Like most engineers, those working in the energy sector have a pretty diverse brief, and are tasked both with the reduction of existing energy consumption, and the improvement and development of technologies to produce energy more efficiently. As such, the optimal energy engineer is an optimiser and problem solver by nature. It's a highly specialised area of work and typically requires a post graduate qualification, but that's okay, you're a smart bunch. And actually, there are exceptions to this rule as some institutions offer energy engineering programmes which allow you to circumvent that need.
Into the Future
The global energy landscape is changing drastically, and if you're an aspiring energy engineer, for the better - jobs are proliferating. With the effects of global warming becoming ever more pronounced, and deadly, countries are ratcheting up investment in solar, wind and geothermal power, brining down prices in the process, and increasing their scalability. The cost of solar photovoltaic (PV) modules, for example, has fallen by 99 percent over the last four decades - a staggering drop. This shift in the energy landscape is creating huge opportunities for the budding energy engineer. And regardless of the technology used to generate and store energy, there is a growing need to create systems that make efficient use of energy, meaning energy engineer will always be in high demand. Good news, no?
Types of Energy Engineering Positions
Due to the broad definition of an energy engineer, it’s not feasible to list every subcategory. This list, however, provides a good starting point.
Green Building Engineer
The typical median salary in the United States is around $100,000 per year.
Infrastructure developers are constantly looking at building structures trying to ensure they make the most effective use of energy. This means that every single aspect of the construction and design needs to be analysed from an energy efficiency perspective. (Enter: green building engineer). This includes the procurement of energy efficient raw materials, all the way to the design of the structure. Some buildings even produce and store their own energy and are completely off the grid. Other responsibilities of a green building engineer include analysing the energy usage of existing buildings; recommending ways to improve energy efficiency; and designing buildings that make use of passive methods to cool and heat themselves.
Energy Systems Engineer
The typical median salary in the United States is roughly $85,000 per year.
In terms of energy use, an energy system engineer’s focus is on the bigger picture. An ESE is tasked with improving energy storage systems, managing energy distribution, analysing the effect of energy practices on the local environment, and understating the effects of energy-related activities on the economy. An ESE needs to have a broad knowledge of basic engineering covering even the economics of energy systems. Other responsibilities include the analysis of existing energy plants and systems to determine their efficiency, recommending ways to improve their efficiency, and evaluating the economic and environmental impact of new energy installations.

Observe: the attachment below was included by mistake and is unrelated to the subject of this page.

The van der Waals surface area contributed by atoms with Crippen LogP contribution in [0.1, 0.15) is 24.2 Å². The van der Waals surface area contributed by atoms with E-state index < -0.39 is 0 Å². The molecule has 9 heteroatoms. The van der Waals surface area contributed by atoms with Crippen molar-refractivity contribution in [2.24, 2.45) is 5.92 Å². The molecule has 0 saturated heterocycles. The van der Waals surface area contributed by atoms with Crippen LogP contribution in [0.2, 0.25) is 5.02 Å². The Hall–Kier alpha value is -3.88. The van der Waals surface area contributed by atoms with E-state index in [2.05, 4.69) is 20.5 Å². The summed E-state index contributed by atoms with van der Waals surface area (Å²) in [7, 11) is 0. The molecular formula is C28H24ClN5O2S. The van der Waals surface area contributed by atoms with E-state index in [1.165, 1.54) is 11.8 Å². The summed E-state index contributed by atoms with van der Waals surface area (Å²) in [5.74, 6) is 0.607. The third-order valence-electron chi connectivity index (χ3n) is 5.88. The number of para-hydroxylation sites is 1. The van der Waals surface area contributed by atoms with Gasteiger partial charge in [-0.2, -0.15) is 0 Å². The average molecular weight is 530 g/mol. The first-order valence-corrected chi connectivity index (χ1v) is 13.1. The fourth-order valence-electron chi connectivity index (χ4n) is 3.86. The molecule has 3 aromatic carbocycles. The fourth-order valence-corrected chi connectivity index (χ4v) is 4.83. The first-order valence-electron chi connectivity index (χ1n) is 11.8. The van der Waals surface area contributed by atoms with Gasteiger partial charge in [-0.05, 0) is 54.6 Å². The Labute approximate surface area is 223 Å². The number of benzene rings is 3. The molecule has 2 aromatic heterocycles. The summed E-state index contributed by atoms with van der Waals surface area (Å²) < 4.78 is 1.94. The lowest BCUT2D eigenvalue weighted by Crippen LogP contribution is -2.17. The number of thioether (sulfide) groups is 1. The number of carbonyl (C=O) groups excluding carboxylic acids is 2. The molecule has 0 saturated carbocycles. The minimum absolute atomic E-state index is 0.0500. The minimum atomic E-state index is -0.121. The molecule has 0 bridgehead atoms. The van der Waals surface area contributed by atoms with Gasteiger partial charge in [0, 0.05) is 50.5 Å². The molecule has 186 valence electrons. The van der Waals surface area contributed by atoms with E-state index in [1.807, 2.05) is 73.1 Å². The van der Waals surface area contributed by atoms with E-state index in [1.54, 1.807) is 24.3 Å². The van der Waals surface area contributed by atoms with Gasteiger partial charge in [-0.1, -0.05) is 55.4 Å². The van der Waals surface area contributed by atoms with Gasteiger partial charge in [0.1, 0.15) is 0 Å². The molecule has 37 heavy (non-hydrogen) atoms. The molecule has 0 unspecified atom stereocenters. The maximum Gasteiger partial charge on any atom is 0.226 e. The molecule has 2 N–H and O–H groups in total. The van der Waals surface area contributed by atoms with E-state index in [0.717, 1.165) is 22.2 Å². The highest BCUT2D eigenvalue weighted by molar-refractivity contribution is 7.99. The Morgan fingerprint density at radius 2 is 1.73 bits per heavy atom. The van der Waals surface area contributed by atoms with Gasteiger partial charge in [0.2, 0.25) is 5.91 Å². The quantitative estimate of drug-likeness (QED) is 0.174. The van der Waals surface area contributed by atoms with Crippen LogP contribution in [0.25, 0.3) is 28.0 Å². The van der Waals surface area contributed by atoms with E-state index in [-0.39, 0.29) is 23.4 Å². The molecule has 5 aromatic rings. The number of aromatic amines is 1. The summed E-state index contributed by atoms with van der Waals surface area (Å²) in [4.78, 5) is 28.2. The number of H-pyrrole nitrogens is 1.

Alternative/Renewable Energy Engineer
The typical median salary in the United States is about $70,000 per year.
Huge renewable energy projects are coming online all over the world. And the trend only looks set to increase. These include 2000-megawatt solar arrays, 6800-megawatt wind farms, wave power generators and geothermal power plants. Thankfully, coal and nuclear power stations are falling behind the constant innovation of the renewable energy sector. This is because of impressive technological advances which have decreased their overall cost. Advances are less apparent in the coal and nuclear fields as the barrier to entry is prohibitively expensive. For instance, the time that it takes to bring a solar farm or wind farm online is significantly shorter and cheaper than building a new conventional power plant - good news for all of us.
As a renewable energy engineer you can expect to be involved in designing renewable energy systems (such as solar and wind plants), optimising existing energy systems, and researching and designing new renewable technologies and methods. You also have the opportunity to be part of a revolution (in energy generation) that ultimately could save the world. What could be more exciting than that?
This is a truncated version of an article published in NewEngineer.com. The orginal article can be read at